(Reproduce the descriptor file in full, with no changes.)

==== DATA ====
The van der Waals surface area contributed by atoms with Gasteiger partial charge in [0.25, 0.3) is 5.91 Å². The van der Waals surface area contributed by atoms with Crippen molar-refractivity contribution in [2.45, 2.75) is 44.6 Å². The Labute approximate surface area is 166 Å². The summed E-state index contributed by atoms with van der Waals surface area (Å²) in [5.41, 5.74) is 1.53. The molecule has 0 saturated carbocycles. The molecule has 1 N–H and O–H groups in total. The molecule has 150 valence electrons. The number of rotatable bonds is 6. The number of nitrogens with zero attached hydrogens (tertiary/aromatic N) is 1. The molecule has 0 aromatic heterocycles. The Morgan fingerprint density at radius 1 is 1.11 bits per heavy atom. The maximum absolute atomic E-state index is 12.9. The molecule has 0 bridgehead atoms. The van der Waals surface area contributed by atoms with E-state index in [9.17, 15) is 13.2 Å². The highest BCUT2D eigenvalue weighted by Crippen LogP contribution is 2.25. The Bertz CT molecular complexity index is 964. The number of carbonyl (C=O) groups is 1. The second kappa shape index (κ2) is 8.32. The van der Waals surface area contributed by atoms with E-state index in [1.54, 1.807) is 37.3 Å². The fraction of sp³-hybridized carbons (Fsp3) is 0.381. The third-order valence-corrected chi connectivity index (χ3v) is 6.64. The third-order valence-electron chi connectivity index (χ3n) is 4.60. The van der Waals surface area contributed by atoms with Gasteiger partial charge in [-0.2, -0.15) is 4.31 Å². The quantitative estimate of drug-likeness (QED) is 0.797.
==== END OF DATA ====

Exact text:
The van der Waals surface area contributed by atoms with Gasteiger partial charge in [0.25, 0.3) is 5.91 Å². The van der Waals surface area contributed by atoms with Crippen molar-refractivity contribution in [2.45, 2.75) is 44.6 Å². The Labute approximate surface area is 166 Å². The summed E-state index contributed by atoms with van der Waals surface area (Å²) in [5.41, 5.74) is 1.53. The molecule has 0 saturated carbocycles. The molecule has 1 N–H and O–H groups in total. The molecule has 150 valence electrons. The number of rotatable bonds is 6. The number of nitrogens with zero attached hydrogens (tertiary/aromatic N) is 1. The molecule has 0 aromatic heterocycles. The Morgan fingerprint density at radius 1 is 1.11 bits per heavy atom. The maximum absolute atomic E-state index is 12.9. The molecule has 0 bridgehead atoms. The van der Waals surface area contributed by atoms with E-state index in [9.17, 15) is 13.2 Å². The highest BCUT2D eigenvalue weighted by Crippen LogP contribution is 2.25. The Bertz CT molecular complexity index is 964. The number of carbonyl (C=O) groups is 1. The second kappa shape index (κ2) is 8.32. The van der Waals surface area contributed by atoms with E-state index in [1.54, 1.807) is 37.3 Å². The fraction of sp³-hybridized carbons (Fsp3) is 0.381. The third-order valence-corrected chi connectivity index (χ3v) is 6.64. The third-order valence-electron chi connectivity index (χ3n) is 4.60. The van der Waals surface area contributed by atoms with Gasteiger partial charge in [-0.2, -0.15) is 4.31 Å². The quantitative estimate of drug-likeness (QED) is 0.797.